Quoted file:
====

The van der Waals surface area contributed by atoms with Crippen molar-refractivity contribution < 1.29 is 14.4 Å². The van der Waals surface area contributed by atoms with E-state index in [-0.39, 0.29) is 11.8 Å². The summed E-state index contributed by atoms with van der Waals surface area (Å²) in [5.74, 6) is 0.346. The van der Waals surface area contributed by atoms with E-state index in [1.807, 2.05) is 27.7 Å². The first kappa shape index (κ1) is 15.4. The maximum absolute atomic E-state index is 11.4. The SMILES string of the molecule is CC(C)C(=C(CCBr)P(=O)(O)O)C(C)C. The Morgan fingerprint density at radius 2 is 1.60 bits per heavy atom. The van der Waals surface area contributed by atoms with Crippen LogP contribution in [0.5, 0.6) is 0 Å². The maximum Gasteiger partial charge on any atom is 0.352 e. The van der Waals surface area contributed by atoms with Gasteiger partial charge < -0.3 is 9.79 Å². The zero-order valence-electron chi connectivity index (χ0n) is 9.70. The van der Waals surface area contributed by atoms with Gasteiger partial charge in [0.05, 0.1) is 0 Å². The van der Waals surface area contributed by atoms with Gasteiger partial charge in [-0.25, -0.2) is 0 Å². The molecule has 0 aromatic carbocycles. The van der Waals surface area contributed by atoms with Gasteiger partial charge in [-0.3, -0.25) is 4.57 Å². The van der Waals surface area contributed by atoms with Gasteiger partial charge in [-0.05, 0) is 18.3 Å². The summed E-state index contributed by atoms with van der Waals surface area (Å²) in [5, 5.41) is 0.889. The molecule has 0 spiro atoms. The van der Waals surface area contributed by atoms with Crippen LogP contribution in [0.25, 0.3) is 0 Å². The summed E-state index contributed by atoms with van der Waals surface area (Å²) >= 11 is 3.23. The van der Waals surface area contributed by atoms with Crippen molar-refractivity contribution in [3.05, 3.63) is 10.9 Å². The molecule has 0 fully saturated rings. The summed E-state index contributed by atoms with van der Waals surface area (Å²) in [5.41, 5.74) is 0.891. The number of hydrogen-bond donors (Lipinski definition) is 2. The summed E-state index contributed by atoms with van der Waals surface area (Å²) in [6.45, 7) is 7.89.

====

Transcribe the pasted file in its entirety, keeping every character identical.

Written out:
The van der Waals surface area contributed by atoms with Crippen molar-refractivity contribution < 1.29 is 14.4 Å². The van der Waals surface area contributed by atoms with E-state index in [-0.39, 0.29) is 11.8 Å². The summed E-state index contributed by atoms with van der Waals surface area (Å²) in [5.74, 6) is 0.346. The van der Waals surface area contributed by atoms with E-state index in [1.807, 2.05) is 27.7 Å². The first kappa shape index (κ1) is 15.4. The maximum absolute atomic E-state index is 11.4. The SMILES string of the molecule is CC(C)C(=C(CCBr)P(=O)(O)O)C(C)C. The Morgan fingerprint density at radius 2 is 1.60 bits per heavy atom. The van der Waals surface area contributed by atoms with Crippen LogP contribution in [0.5, 0.6) is 0 Å². The maximum Gasteiger partial charge on any atom is 0.352 e. The van der Waals surface area contributed by atoms with Gasteiger partial charge < -0.3 is 9.79 Å². The zero-order valence-electron chi connectivity index (χ0n) is 9.70. The van der Waals surface area contributed by atoms with Gasteiger partial charge in [0.05, 0.1) is 0 Å². The van der Waals surface area contributed by atoms with Gasteiger partial charge in [-0.25, -0.2) is 0 Å². The molecule has 0 aromatic carbocycles. The van der Waals surface area contributed by atoms with Gasteiger partial charge in [-0.3, -0.25) is 4.57 Å². The van der Waals surface area contributed by atoms with Gasteiger partial charge in [-0.05, 0) is 18.3 Å². The summed E-state index contributed by atoms with van der Waals surface area (Å²) in [5, 5.41) is 0.889. The molecule has 0 spiro atoms. The van der Waals surface area contributed by atoms with Crippen LogP contribution in [0.25, 0.3) is 0 Å². The summed E-state index contributed by atoms with van der Waals surface area (Å²) >= 11 is 3.23. The van der Waals surface area contributed by atoms with Crippen molar-refractivity contribution in [3.05, 3.63) is 10.9 Å². The molecule has 0 fully saturated rings. The summed E-state index contributed by atoms with van der Waals surface area (Å²) in [5.41, 5.74) is 0.891. The number of hydrogen-bond donors (Lipinski definition) is 2. The summed E-state index contributed by atoms with van der Waals surface area (Å²) in [6.45, 7) is 7.89.